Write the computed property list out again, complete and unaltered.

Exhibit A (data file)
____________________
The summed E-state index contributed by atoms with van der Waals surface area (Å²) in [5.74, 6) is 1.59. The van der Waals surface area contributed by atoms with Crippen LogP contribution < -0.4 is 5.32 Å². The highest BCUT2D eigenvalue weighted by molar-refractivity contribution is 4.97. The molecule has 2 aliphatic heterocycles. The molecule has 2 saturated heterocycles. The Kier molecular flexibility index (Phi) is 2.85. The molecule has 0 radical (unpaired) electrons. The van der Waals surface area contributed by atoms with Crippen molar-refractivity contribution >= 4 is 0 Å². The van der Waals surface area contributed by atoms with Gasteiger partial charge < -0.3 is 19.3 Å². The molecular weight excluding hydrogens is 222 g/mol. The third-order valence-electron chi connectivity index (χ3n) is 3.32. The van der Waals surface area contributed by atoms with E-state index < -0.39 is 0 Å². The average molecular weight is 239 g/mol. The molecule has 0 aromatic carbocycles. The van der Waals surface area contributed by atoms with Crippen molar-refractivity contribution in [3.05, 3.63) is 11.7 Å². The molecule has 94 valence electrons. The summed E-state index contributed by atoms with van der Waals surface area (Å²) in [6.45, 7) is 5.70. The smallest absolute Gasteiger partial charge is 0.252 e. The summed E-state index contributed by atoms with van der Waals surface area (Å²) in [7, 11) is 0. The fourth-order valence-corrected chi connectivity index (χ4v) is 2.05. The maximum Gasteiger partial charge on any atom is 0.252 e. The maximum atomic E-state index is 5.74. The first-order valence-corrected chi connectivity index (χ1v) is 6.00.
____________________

The summed E-state index contributed by atoms with van der Waals surface area (Å²) in [5.74, 6) is 1.59. The van der Waals surface area contributed by atoms with Crippen LogP contribution < -0.4 is 5.32 Å². The highest BCUT2D eigenvalue weighted by molar-refractivity contribution is 4.97. The molecule has 2 aliphatic heterocycles. The molecule has 2 saturated heterocycles. The Kier molecular flexibility index (Phi) is 2.85. The molecule has 0 radical (unpaired) electrons. The van der Waals surface area contributed by atoms with Crippen molar-refractivity contribution >= 4 is 0 Å². The van der Waals surface area contributed by atoms with Gasteiger partial charge < -0.3 is 19.3 Å². The molecular weight excluding hydrogens is 222 g/mol. The third-order valence-electron chi connectivity index (χ3n) is 3.32. The van der Waals surface area contributed by atoms with E-state index < -0.39 is 0 Å². The average molecular weight is 239 g/mol. The molecule has 0 aromatic carbocycles. The van der Waals surface area contributed by atoms with Crippen molar-refractivity contribution in [3.05, 3.63) is 11.7 Å². The molecule has 94 valence electrons. The summed E-state index contributed by atoms with van der Waals surface area (Å²) in [6.45, 7) is 5.70. The smallest absolute Gasteiger partial charge is 0.252 e. The summed E-state index contributed by atoms with van der Waals surface area (Å²) in [7, 11) is 0. The fourth-order valence-corrected chi connectivity index (χ4v) is 2.05. The maximum Gasteiger partial charge on any atom is 0.252 e. The maximum atomic E-state index is 5.74. The first-order valence-corrected chi connectivity index (χ1v) is 6.00.